Looking at n-grams, it seems that before 1910 "help on" was standard, and since then "help with" has rapidly become a lot more common. There seems to be almost no difference in usage frequency between British English and American English and I personally can't think of any instances where "help with" or "help on" can be used and the other can't. Sometimes "help on [an object]" might be a bit ambiguous because "on" might be taken to suggest that the help takes place on top of the object.
Do you want some help with the roof?
makes it clear that the purpose of the help has something to do with the roof, but can't be read to specify where the help takes place, whereas
Do you want some help on the roof?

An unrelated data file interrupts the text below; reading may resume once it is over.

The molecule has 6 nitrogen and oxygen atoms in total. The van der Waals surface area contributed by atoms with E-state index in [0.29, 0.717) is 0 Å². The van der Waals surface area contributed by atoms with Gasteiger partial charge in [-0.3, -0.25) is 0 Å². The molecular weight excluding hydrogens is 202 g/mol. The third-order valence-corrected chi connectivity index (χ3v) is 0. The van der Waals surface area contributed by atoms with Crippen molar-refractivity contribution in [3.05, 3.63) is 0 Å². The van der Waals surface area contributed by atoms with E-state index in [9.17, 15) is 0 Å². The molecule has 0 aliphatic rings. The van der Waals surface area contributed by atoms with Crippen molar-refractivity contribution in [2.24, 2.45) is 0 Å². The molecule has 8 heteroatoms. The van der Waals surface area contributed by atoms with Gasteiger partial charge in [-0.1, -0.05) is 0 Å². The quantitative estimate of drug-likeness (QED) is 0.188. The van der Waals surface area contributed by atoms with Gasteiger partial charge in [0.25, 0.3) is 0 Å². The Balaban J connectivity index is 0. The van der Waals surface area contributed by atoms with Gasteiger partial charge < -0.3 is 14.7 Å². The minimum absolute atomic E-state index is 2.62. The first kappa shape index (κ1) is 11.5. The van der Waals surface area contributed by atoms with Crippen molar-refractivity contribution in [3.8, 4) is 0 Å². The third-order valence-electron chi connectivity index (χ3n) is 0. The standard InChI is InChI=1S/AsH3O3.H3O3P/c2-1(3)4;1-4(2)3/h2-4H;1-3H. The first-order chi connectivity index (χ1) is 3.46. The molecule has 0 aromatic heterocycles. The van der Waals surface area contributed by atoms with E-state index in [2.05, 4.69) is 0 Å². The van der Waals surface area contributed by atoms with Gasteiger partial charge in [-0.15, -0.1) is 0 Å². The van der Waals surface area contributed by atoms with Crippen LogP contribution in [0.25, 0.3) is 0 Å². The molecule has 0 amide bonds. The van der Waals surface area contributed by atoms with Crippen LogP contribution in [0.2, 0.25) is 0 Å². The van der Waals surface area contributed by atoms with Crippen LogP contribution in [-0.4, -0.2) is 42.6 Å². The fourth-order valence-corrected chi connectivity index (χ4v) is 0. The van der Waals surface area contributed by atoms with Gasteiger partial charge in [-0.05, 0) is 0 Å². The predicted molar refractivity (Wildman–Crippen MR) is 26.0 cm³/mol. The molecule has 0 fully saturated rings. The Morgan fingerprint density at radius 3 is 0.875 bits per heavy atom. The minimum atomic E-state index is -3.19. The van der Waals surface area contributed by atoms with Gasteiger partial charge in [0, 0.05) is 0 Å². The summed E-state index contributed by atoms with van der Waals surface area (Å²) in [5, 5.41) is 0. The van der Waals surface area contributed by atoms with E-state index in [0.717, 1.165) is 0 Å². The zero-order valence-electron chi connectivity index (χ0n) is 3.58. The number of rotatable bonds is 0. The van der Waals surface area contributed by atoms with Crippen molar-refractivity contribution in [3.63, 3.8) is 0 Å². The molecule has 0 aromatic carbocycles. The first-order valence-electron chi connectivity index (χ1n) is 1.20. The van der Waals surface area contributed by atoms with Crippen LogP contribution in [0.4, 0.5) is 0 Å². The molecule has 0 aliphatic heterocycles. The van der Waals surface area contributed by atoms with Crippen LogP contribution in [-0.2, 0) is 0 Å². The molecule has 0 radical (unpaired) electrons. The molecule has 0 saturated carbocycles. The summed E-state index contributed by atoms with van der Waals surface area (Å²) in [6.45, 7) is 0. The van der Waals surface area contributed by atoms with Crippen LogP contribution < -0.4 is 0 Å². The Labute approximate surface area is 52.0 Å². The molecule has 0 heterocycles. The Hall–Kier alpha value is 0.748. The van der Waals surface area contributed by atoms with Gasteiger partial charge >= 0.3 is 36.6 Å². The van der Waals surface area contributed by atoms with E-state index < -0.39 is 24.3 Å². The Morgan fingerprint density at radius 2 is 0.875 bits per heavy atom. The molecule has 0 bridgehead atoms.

could mean the same as the previous sentence, or it could mean that I'm offering to give help which will happen on the roof, but I'm not saying what the help is with (maybe I'd be helping to rescue a cat - so I'm helping 'on the roof', but not helping 'with the roof').
So (apart from possible ambiguity with 'on') I think they are more or less equivalent, but "help with" sounds a lot more natural in the present day. (Though I wouldn't be surprised if there is some regional variation with this).